Why Gas is Too Cheap
Many U.S. consumers are horrified by the oil spill, but continue to be horrified by gas prices as well. Photo via abbyladybug.

Many U.S. consumers are horrified by the oil spill, but continue to be horrified by gas prices as well. Photo via abbyladybug.

“As the sludge choking the Gulf of Mexico shows, nothing is easy when it comes to oil. Not even the price. In fact, especially not the price.” – Ezra Klein, in the Washington Post

Disturbing footage of oil spewing into the Gulf and washing up on the wetlands is just the latest and most egregious example of why gas is too cheap.

The demand for gas to support our nation’s car culture is directly correlated with the supply-side crisis unfolding in the Gulf.  But as fishermen lose their livelihoods, tourism and real estate slump in the region, and worst-case scenarios for ecosystem degradation keep getting worse, gas prices won’t pay for recovery.

This is just one of the reasons why the price you pay at the pump is far too low, as Klein highlighted in the Post last week.

The list of the “hidden costs” of gasoline goes on (and on).

Pollution is at the top of the list. As Klein points out, whether you drive or not, you breathe polluted air. Similarly, whether you drive or not, gas fumes are contributing to climate change, which Klein notes is hard to price, “because it involves such esoteric calculations as how much your grandchild’s climate is worth.”

How about congestion and crashes? Drivers and non-drivers alike are affected, just as everyone is affected by the security risks of our transportation economy’s dependence on such a volatile resource.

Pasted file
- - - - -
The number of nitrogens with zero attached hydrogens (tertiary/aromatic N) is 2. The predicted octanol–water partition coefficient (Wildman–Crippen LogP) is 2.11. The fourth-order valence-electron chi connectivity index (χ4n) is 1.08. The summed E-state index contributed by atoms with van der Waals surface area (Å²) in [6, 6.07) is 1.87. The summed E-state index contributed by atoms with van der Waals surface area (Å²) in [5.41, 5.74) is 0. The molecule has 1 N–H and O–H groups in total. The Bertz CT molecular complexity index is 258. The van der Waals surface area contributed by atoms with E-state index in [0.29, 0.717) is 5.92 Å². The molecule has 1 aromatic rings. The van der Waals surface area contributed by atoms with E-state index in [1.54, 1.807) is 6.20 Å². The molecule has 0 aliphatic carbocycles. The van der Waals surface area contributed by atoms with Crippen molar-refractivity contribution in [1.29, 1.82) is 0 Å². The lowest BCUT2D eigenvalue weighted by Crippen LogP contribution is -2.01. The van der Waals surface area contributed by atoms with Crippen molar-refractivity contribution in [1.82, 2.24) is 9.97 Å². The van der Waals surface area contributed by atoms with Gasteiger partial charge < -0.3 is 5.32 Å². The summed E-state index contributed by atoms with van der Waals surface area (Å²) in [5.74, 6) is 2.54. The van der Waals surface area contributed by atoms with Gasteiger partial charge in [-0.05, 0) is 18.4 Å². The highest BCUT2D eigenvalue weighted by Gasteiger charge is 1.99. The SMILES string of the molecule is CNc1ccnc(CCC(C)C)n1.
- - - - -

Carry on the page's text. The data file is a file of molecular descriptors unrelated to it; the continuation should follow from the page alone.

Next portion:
Klein refers to  calculations from experts like Ian Parry – a senior fellow at Resources for the Future – which indicate that when all these hidden but quantifiable costs are accounted for, gas prices should rise by about $1.65 per gallon.

But still, that’s not enough. What about the unquantifiable cost of dedicating so much of our military policy to securing oil resources? Even more unquantifiable is the cost of the lives of all the living organisms that are dying in the Gulf.

Unfortunately, though, even if we could price gas more appropriately, it probably wouldn’t change people’s driving habits too much.

Klein quotes Parry, who points out that for now, we’re kind of stuck on our oil dependency: “We don’t have any substitutes. Even if we hugely increase the price on oil, we’d only have limited impact on it. People need to drive and get to work.”

Of course, higher gas prices would still bring benefits:

Increasing the cost of oil could make other energy sources cheaper in comparison, and if the mechanism were a tax that would fund development of alternatives, that would hasten our transition. But it is the speed with which we can discover and refine those alternatives, more than the price of oil, that will decide our energy future.

So now that we’ve established that gas it too cheap, we need to answer a more pressing and practical question: how much does anything that can replace gas cost?

To read Ezra Klein’s full article, go here.

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